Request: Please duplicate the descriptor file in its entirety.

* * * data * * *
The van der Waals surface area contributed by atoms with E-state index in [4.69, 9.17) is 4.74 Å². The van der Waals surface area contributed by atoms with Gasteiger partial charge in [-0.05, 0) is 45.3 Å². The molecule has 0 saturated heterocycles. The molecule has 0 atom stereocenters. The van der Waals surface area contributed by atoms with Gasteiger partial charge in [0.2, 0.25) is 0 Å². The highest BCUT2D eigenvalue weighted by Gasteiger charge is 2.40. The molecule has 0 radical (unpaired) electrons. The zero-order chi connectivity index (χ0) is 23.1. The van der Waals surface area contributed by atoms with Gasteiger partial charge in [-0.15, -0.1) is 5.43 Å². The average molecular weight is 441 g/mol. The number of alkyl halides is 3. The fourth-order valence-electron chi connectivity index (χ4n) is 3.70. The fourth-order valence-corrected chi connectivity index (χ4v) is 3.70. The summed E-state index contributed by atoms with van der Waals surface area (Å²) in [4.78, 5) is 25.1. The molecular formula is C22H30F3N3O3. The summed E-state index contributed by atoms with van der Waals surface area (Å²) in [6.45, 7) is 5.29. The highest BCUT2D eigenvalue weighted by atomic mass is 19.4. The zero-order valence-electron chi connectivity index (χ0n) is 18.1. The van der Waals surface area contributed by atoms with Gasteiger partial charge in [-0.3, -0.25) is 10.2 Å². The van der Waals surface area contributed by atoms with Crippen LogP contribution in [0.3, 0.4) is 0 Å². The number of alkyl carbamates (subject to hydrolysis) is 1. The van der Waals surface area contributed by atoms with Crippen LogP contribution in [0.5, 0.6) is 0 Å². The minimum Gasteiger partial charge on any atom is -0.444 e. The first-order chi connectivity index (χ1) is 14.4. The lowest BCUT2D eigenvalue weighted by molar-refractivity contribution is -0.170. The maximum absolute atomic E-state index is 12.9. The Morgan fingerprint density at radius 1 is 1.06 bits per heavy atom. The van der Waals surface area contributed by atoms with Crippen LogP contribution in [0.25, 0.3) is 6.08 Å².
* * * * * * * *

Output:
The van der Waals surface area contributed by atoms with E-state index in [4.69, 9.17) is 4.74 Å². The van der Waals surface area contributed by atoms with Gasteiger partial charge in [-0.05, 0) is 45.3 Å². The molecule has 0 saturated heterocycles. The molecule has 0 atom stereocenters. The van der Waals surface area contributed by atoms with Gasteiger partial charge in [0.2, 0.25) is 0 Å². The highest BCUT2D eigenvalue weighted by Gasteiger charge is 2.40. The molecule has 0 radical (unpaired) electrons. The zero-order chi connectivity index (χ0) is 23.1. The van der Waals surface area contributed by atoms with Gasteiger partial charge in [-0.15, -0.1) is 5.43 Å². The average molecular weight is 441 g/mol. The number of alkyl halides is 3. The fourth-order valence-electron chi connectivity index (χ4n) is 3.70. The fourth-order valence-corrected chi connectivity index (χ4v) is 3.70. The summed E-state index contributed by atoms with van der Waals surface area (Å²) in [4.78, 5) is 25.1. The molecular formula is C22H30F3N3O3. The summed E-state index contributed by atoms with van der Waals surface area (Å²) in [6.45, 7) is 5.29. The highest BCUT2D eigenvalue weighted by atomic mass is 19.4. The zero-order valence-electron chi connectivity index (χ0n) is 18.1. The van der Waals surface area contributed by atoms with Gasteiger partial charge in [-0.3, -0.25) is 10.2 Å². The van der Waals surface area contributed by atoms with Crippen LogP contribution in [0.3, 0.4) is 0 Å². The number of alkyl carbamates (subject to hydrolysis) is 1. The van der Waals surface area contributed by atoms with Crippen LogP contribution in [0.5, 0.6) is 0 Å². The minimum Gasteiger partial charge on any atom is -0.444 e. The first-order chi connectivity index (χ1) is 14.4. The lowest BCUT2D eigenvalue weighted by molar-refractivity contribution is -0.170. The maximum absolute atomic E-state index is 12.9. The Morgan fingerprint density at radius 1 is 1.06 bits per heavy atom. The van der Waals surface area contributed by atoms with Crippen LogP contribution in [0.25, 0.3) is 6.08 Å².